Fluoride is a common element found naturally in most of the world's water sources. It is the 13th most abundant element in the Earth’s crust. As water flows through the various layers of rock it is generally imparted somewhere between near zero and 10 parts per million of fluoride.
The element has been lauded in recent decades for its ability to prevent tooth decay. Acids and bacteria can eat away at enamel over time. However, enamel that has been exposed to fluoride at appropriate concentrations forms molecules of fluorapatite, which is less acid soluble, and thus helps prevent cavities. Most public water systems and bottled waters in the United States are infused with fluoride to the concentration of 0.7 - 1.2 parts per million (Main, 2015). While fluoride may prevent cavities at certain levels it also can have negative dental effects at higher levels.
Dental fluorosis occurs when teeth are exposed to too much fluoride. The effects can range from mild white streaks to severe, brown stains, pits and broken enamel. As of 2010, 41 percent of kids ages 12 to 15 had some form of dental fluorosis, according to the CDC (Main, 2015). A comprehensive report on fluoride was published in 2006 by the National Research Council, and found that the upper limit for fluoride, at 4 ppm, was too high to prevent kids from developing severe dental fluorosis and recommended the EPA lower this limit (Committee on Fluoride in Drinking Water, 2006) Additionally, skeletal fluorosis can occur when fluoride becomes concentrated in the bone inciting increased bone growth, altering tissue structure, and weakening the skeleton (Davis, n.d.).
In June 2015, the Cochrane Collaboration, a global network of researchers and health care professionals, published a report that analyzed 20 past studies on water fluoridation. They found that while water fluoridation is effective at reducing tooth decay in children, “no studies that aimed to determine the effectiveness of water fluoridation for preventing caries [cavities] in adults met the review’s inclusion criteria” (Davis, n.d.).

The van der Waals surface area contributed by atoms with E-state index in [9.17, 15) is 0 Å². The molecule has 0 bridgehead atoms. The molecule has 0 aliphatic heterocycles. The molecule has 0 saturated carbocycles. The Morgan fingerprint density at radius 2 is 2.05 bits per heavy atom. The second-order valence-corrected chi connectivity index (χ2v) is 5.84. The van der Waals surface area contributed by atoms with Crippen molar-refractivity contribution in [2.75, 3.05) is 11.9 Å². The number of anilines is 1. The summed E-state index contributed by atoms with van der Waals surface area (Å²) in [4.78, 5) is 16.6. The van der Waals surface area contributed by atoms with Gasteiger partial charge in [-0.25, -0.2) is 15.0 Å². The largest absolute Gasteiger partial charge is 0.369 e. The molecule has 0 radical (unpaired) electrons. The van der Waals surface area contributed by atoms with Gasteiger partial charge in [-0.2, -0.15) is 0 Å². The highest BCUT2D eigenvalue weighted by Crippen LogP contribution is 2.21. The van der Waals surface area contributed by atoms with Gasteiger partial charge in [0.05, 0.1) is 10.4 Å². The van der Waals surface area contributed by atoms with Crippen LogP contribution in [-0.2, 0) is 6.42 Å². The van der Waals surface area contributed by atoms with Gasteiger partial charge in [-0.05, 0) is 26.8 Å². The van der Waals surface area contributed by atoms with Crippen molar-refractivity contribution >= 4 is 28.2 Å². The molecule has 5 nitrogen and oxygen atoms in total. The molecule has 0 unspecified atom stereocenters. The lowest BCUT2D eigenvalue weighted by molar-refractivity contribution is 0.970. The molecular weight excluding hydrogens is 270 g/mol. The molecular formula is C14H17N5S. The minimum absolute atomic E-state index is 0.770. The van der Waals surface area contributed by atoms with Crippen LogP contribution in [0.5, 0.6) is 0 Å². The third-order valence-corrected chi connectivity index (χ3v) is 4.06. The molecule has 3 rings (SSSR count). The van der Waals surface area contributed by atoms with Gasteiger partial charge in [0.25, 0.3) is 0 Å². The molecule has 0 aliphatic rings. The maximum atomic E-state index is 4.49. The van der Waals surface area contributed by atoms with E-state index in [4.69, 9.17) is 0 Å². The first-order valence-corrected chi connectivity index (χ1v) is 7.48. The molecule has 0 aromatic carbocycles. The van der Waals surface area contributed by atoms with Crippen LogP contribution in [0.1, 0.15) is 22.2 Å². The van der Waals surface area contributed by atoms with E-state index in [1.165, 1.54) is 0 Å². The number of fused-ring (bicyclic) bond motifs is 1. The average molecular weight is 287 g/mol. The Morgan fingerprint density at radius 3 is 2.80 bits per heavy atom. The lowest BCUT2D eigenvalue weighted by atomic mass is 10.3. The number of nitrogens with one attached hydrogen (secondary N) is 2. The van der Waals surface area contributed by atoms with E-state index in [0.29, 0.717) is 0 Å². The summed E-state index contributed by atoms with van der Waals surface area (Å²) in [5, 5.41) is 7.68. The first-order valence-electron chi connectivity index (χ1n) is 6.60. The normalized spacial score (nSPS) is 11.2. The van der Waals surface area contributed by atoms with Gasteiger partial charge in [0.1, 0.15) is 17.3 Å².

Additionally, preliminary research in laboratory animals suggests that high levels of fluoride may be toxic to brain and nerve cells. Studies on humans have identified possible links to learning, memory, and cognition deficits (Davis, n.d.). A study published in 2012 found a link between high fluoride levels, and lower IQs in children. The paper looked at the results of 27 different studies, 26 of which found a link between high-fluoride drinking water and lower IQ (Choi et al., 2012). Additionally we see an effect of fluoride on the pineal gland. The pineal gland is an endocrine gland whose main function is the biosynthesis and secretion of melatonin, a hormone responsible for regulating circadian rhythms. The pineal gland may accumulate significant amounts of calcium and fluoride, making it the most fluoride-saturated organ of the human body. Both the calcification and accumulation of fluoride may result in melatonin deficiency (Chlubek & Sikora, 2020).
Thus we see that beyond childhood fluoride exposure has limited dental effects and quite far reaching physiological effects. Fluoride may help with the prevention of cavities, but beyond its topical application to enamel, the ingestion and absorption of fluoride presents itself only as a toxin. Something to consider when eating, drinking, or buying that next tube of toothpaste.
Chlubek, D., & Sikora, M. (2020, April 22). Fluoride and Pineal Gland. Applied Sciences. https://www.mdpi.com/2076-3417/10/8/2885/pdfFluoride and Pineal Gland Dariusz Chlubek 1,* and Maciej Sikora
Choi, A., Sun, G., Zhang, Y., & Grandjean, P. (2012). Developmental Fluoride Neurotoxicity: A Systematic Review and Meta-Analysis. Environmental Health Perspectives, 120(10), 1362–1368. https://www.ncbi.nlm.nih.gov/pmc/articles/PMC3491930/
Committee on Fluoride in Drinking Water. (2006). FLUORIDE IN DRINKING WATER. THE NATIONAL ACADEMIES PRESS. https://www.nap.edu/read/11571
Davis, N. (n.d.). Is Fluoridated Drinking Water Safe? Harvard Public Health. https://www.hsph.harvard.edu/magazine/magazine_article/fluoridated-drinking-water/
Main, D. (2015, 5 1). Facts About Fluoridation. Live Science. https://www.livescience.com/37123-fluoridation.html
Staff at Mission Health & Wellness regularly contribute to this blog including Nick Carlo, Hannah Roeter, Courtney Mohr Taylor, and Dr. Kristen Acesta